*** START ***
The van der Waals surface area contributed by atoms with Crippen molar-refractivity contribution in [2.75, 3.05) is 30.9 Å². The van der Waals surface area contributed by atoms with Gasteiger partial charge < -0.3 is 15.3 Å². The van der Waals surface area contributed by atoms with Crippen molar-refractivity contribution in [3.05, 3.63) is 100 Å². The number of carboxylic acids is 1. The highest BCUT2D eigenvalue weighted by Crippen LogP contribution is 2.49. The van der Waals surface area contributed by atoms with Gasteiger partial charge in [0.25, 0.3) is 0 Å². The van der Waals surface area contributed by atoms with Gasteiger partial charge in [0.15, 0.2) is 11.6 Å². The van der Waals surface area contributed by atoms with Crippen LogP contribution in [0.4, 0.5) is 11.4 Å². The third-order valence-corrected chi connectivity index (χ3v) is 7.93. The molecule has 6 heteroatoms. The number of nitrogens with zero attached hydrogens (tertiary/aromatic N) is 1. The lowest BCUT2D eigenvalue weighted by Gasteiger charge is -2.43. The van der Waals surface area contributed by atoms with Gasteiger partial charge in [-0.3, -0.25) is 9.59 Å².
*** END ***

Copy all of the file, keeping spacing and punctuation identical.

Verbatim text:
The van der Waals surface area contributed by atoms with Crippen molar-refractivity contribution in [2.75, 3.05) is 30.9 Å². The van der Waals surface area contributed by atoms with Gasteiger partial charge < -0.3 is 15.3 Å². The van der Waals surface area contributed by atoms with Crippen molar-refractivity contribution in [3.05, 3.63) is 100 Å². The number of carboxylic acids is 1. The highest BCUT2D eigenvalue weighted by Crippen LogP contribution is 2.49. The van der Waals surface area contributed by atoms with Gasteiger partial charge in [0.25, 0.3) is 0 Å². The van der Waals surface area contributed by atoms with Gasteiger partial charge in [0.15, 0.2) is 11.6 Å². The van der Waals surface area contributed by atoms with Crippen LogP contribution in [0.4, 0.5) is 11.4 Å². The third-order valence-corrected chi connectivity index (χ3v) is 7.93. The molecule has 6 heteroatoms. The number of nitrogens with zero attached hydrogens (tertiary/aromatic N) is 1. The lowest BCUT2D eigenvalue weighted by Gasteiger charge is -2.43. The van der Waals surface area contributed by atoms with Gasteiger partial charge in [-0.3, -0.25) is 9.59 Å².